All I could see was blackness.

Sure, I was alive in a beautiful world. I was healthy. I did not have COVID-19. My family was safe. Thank God, all was well.

But this awareness was all intellectual; it wasn't something I felt.

I was down, feeling flat, useless. In spite of my best efforts, I had lost my job due to company issues and financial market fluctuations. And now corona hit; I didn't see any way forward. No job, no money coming in.

All these years I had talked myself into accepting that I wasn't working at anything I was really passionate about or that made me spring up out of bed in the morning with purpose and a sense of mission, but I comforted myself by saying that at least I was making a decent living to support my family. Now that too was gone.

What did I have to show for my 50+ years? What purpose did I have?

All those Aish webinars and video clips with the snappy language, cool rabbis and pulsating upbeat music, pushing for a sense of mission were taking their toll. I couldn't even begin to answer the questions: What were my dreams? What were my goals? What did I want to accomplish on this earth?

I would berate myself. How dare you complain with all the abundance that you have? Are you in a hospital bed? Are you getting chemo treatments? Can you talk? Can you hear? Can you see? You godless ingrate. You don't deserve what you have. The beating up on myself was endless. The problem (no job) and the solution (try to see the good you have) just morphed into turning myself into one big punching bag. You are no good. You are ungrateful. You have so much to be thankful for. You do not appreciate. You are worthless. Don’t you think God will take the good away from you if you don’t value it enough? Over and over. It was a broken record in my head that gave me no respite.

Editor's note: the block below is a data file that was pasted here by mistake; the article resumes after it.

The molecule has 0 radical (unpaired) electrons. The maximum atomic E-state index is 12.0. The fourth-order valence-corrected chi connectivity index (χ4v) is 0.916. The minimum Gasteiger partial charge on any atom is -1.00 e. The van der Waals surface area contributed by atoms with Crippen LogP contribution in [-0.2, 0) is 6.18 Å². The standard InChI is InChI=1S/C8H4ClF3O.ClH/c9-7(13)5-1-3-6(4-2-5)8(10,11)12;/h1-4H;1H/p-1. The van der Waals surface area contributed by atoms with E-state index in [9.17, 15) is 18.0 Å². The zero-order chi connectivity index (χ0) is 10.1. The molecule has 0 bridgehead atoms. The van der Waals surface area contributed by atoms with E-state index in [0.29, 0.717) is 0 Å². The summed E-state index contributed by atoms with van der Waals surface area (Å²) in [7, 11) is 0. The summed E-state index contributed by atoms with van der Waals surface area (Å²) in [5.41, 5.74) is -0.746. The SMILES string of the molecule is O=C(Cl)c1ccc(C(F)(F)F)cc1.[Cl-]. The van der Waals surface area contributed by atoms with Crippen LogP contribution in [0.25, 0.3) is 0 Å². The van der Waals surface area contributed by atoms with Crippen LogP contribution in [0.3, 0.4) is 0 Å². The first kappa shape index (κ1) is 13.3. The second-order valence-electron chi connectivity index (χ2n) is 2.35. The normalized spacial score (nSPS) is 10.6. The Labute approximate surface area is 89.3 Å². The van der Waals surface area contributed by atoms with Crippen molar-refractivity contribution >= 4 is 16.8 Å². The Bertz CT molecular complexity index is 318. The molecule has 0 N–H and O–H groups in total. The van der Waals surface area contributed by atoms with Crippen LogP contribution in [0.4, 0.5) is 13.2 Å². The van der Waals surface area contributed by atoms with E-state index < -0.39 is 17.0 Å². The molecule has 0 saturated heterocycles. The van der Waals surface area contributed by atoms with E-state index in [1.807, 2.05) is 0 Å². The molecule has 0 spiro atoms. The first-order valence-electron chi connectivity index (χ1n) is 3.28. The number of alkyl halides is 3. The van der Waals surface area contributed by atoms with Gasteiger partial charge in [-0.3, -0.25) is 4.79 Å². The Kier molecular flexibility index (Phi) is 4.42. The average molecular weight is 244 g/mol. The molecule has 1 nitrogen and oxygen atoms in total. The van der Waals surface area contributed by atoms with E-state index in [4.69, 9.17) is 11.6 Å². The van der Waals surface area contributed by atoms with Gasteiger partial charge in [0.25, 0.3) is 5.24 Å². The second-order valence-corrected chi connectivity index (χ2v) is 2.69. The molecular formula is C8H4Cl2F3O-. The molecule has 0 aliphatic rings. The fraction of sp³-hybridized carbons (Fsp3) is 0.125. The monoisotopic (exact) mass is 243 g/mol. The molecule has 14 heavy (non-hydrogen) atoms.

I wasn't one of those workaholics who had to learn that my family was my priority. My family was my priority. I knew that. Sure I worked hard. I was not one to cut corners at work; I was meticulous and conscientious. But I always knew that my children were the most important thing to me.

When I realized years ago that I could not get both myself and my kids out the door in the morning without being stressed, I adjusted my schedule so that I could be fully (read, perky!) there for my kids in the morning. Unhurriedly, I sent them off with carefully packed lunches, completed homework assignments (carefully labeled; no dog-eaten, crumpled half-baked paperwork for these kids!) and caressing goodbyes, replete with little loving notes of positivity tucked into their backpacks, and private chauffeuring to school if a bus was missed. Only after sending them off in cheerful Donna Reed-like fashion did I wend my way to work, making up the lost work-time in the wee hours of the morning, after everyone was fed, bathed, story-timed and tucked into bed, giving up regularly on sleep or "me-time" for years.

When the guests we constantly had at our Shabbos table due to my husband's work in outreach and adult education (now there was the sense of purpose and mission that my family could tap into), started to infringe on my kids sense of self, we cut back, ensuring that at least one meal was exclusively family time. We understood that healthy boundaries were called for and that as parents, we had to respond to our children's need to be seen and heard, front and center.

So, part of me was surprised when not all of those children stayed religious. That some of them are struggling with their relationship with the Almighty. I was sure that we were handing down the Jewish tradition faithfully, with just the right amount of old-fashioned responsibility to the past, link in the chain message, and a healthy dose of inject your own strengths, inform your faith with your own personality, talk. We felt we were real parents, authentic about our vulnerabilities, open to questions, caring and giving. Where did we go wrong?